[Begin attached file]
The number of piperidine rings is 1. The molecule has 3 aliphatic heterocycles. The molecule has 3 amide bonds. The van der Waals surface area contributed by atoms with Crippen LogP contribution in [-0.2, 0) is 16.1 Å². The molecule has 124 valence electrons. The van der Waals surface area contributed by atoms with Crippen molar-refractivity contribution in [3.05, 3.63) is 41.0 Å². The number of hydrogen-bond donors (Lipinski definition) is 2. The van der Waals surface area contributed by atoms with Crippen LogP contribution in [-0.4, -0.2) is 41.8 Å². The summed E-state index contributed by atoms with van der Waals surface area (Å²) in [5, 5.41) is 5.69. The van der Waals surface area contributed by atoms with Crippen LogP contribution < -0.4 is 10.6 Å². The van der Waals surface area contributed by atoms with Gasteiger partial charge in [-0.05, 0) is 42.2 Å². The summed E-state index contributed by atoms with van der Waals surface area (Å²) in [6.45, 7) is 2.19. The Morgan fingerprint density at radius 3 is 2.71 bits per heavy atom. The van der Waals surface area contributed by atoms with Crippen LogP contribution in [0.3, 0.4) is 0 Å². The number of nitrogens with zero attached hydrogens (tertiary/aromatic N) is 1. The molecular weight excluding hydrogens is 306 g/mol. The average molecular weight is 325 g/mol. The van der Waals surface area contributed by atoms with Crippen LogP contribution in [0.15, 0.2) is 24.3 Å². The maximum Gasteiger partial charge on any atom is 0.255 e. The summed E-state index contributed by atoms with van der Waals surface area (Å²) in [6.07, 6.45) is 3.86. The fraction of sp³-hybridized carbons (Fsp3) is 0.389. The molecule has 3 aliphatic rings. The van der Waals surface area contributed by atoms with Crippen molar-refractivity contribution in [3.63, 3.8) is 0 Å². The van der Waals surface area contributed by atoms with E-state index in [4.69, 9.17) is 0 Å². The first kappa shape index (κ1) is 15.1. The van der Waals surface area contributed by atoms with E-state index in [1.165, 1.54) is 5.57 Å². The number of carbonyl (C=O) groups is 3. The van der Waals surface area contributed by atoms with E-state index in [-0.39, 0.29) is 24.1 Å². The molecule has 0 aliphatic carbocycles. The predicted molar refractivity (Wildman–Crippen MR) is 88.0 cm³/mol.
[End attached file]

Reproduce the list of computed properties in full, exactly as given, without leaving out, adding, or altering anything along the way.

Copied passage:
The number of piperidine rings is 1. The molecule has 3 aliphatic heterocycles. The molecule has 3 amide bonds. The van der Waals surface area contributed by atoms with Crippen LogP contribution in [-0.2, 0) is 16.1 Å². The molecule has 124 valence electrons. The van der Waals surface area contributed by atoms with Crippen molar-refractivity contribution in [3.05, 3.63) is 41.0 Å². The number of hydrogen-bond donors (Lipinski definition) is 2. The van der Waals surface area contributed by atoms with Crippen LogP contribution in [-0.4, -0.2) is 41.8 Å². The summed E-state index contributed by atoms with van der Waals surface area (Å²) in [5, 5.41) is 5.69. The van der Waals surface area contributed by atoms with Crippen LogP contribution < -0.4 is 10.6 Å². The van der Waals surface area contributed by atoms with Gasteiger partial charge in [-0.05, 0) is 42.2 Å². The summed E-state index contributed by atoms with van der Waals surface area (Å²) in [6.45, 7) is 2.19. The Morgan fingerprint density at radius 3 is 2.71 bits per heavy atom. The van der Waals surface area contributed by atoms with Crippen LogP contribution in [0.3, 0.4) is 0 Å². The number of nitrogens with zero attached hydrogens (tertiary/aromatic N) is 1. The molecular weight excluding hydrogens is 306 g/mol. The average molecular weight is 325 g/mol. The van der Waals surface area contributed by atoms with Crippen LogP contribution in [0.15, 0.2) is 24.3 Å². The maximum Gasteiger partial charge on any atom is 0.255 e. The summed E-state index contributed by atoms with van der Waals surface area (Å²) in [6.07, 6.45) is 3.86. The fraction of sp³-hybridized carbons (Fsp3) is 0.389. The molecule has 3 aliphatic rings. The van der Waals surface area contributed by atoms with Crippen molar-refractivity contribution in [3.63, 3.8) is 0 Å². The van der Waals surface area contributed by atoms with E-state index in [4.69, 9.17) is 0 Å². The first kappa shape index (κ1) is 15.1. The van der Waals surface area contributed by atoms with E-state index in [1.165, 1.54) is 5.57 Å². The number of carbonyl (C=O) groups is 3. The van der Waals surface area contributed by atoms with E-state index in [-0.39, 0.29) is 24.1 Å². The molecule has 0 aliphatic carbocycles. The predicted molar refractivity (Wildman–Crippen MR) is 88.0 cm³/mol.